a july wind


July is the month of rebirth for me.  It's a time of intentionality and change.  Midsummer always feels like the start of something new for me.  A new school year is too busy for me to change.  A new calendar year is smack in the center of an old winter and I don't feel like resolution-ing just then.  Lent?  Well, that is around spring and certainly is a time of renewal, but not quite.  Not quite like midsummer.  Not quite like July.  

July is the only month of the year that I don't work. "Yes, I hear myself," I said to my mother just recently, "The only month I don't work." First world problems.  You're getting water in my champagne. 

But this lack of forward propulsion in July is remarkable because I work two jobs, essentially, all year. I teach 2nd grade and I run The Winter House.  And in sweet, sweet July I do neither.  I take stock...I may even sell some stock (hehe) if I feel so inclined.  But not really.  Maybe?  Eh.  Hardly.  

I go into myself in July.  I harvest summer crops.  Learn new things.  Promise, promise, promise myself that I will (finally!) start drinking more water. And I listen to the echoes in my heart.  The whispers of new things, new things I want to be.  But change?  It takes time.  And, no, I don't want to overhaul my whole entire self.  No way!  But in all of our hearts we can find things we want to shave, to polish, to shine.  I believe in that.  I believe in following a soul's desire to refresh.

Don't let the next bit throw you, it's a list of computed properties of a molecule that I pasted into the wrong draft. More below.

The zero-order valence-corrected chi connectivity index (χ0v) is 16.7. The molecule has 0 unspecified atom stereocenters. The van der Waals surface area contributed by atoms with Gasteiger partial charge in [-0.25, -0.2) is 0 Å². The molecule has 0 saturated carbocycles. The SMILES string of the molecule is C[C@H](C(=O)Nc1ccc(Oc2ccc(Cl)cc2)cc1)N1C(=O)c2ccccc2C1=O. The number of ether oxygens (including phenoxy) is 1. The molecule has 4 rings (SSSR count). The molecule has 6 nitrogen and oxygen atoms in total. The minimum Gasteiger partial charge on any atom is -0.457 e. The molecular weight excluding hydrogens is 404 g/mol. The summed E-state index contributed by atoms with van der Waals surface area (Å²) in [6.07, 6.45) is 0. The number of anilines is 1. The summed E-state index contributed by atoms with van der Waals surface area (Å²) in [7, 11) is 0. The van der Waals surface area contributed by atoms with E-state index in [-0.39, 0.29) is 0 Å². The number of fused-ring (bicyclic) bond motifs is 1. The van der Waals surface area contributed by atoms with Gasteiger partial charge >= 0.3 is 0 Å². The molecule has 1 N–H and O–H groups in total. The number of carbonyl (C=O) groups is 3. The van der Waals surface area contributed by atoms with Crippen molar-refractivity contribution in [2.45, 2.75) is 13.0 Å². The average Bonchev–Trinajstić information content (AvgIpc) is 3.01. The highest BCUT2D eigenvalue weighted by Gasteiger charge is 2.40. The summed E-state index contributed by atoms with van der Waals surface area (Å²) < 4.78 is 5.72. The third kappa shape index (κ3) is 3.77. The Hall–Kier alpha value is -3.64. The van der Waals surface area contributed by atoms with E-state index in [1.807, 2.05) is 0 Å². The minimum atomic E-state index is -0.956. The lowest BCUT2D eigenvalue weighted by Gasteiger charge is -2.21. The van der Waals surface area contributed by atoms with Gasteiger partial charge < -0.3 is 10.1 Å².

Leading up to this July, I was conscious of one thing with every beat of my steps: authenticity.  I felt this shade of hollowness...as if at some point I had ceased to be authentic.  Laziness, really. 

I once knew a woman who spoke of "invisible audiences" being a stumbling block to realness.  It comes from a lack of confidence, a need to perform.  She said this was detrimental to one's sense of self because it stands in the way of truly being one with your own self.  When I asked why?...how?  She said, "Because if you have an invisible audience, then soon you are not living your life--you're acting it out."

And this?  I get this.  I don't have an invisible audience, but I did feel as if I was going through the motions.  Being the "self" everyone knows--and that's awesome!--except that I wasn't engaged in it.  It felt flat.  Not sad or mad or desperate or anything.  Just...eh.  Tiptoeing around outside my life--same ol', same ol'--but not really diving in.  

I found myself talking to an old friend, and looking at my truths from new angles.  And they stand--they do.  But they felt tired.  Like there was some needling thing that was left undone.  Some sort of balance that fit once, but now felt lopsided.  Some bit of courage I never allowed myself to need or want.  

And then, one day, I saw it.  Out of nothing at all, out of a window I had been staring in the direction of, I saw it: WIND.  A great bouncing display of it, too.  How long it had been going on, I don't know.  But it was there now.  Like nature's little crazy-bouncy-haired muppets.  Side to side, flopsy-mopsy, to and fro.  A "look-at-me-I'm-right-here!" kind of wind.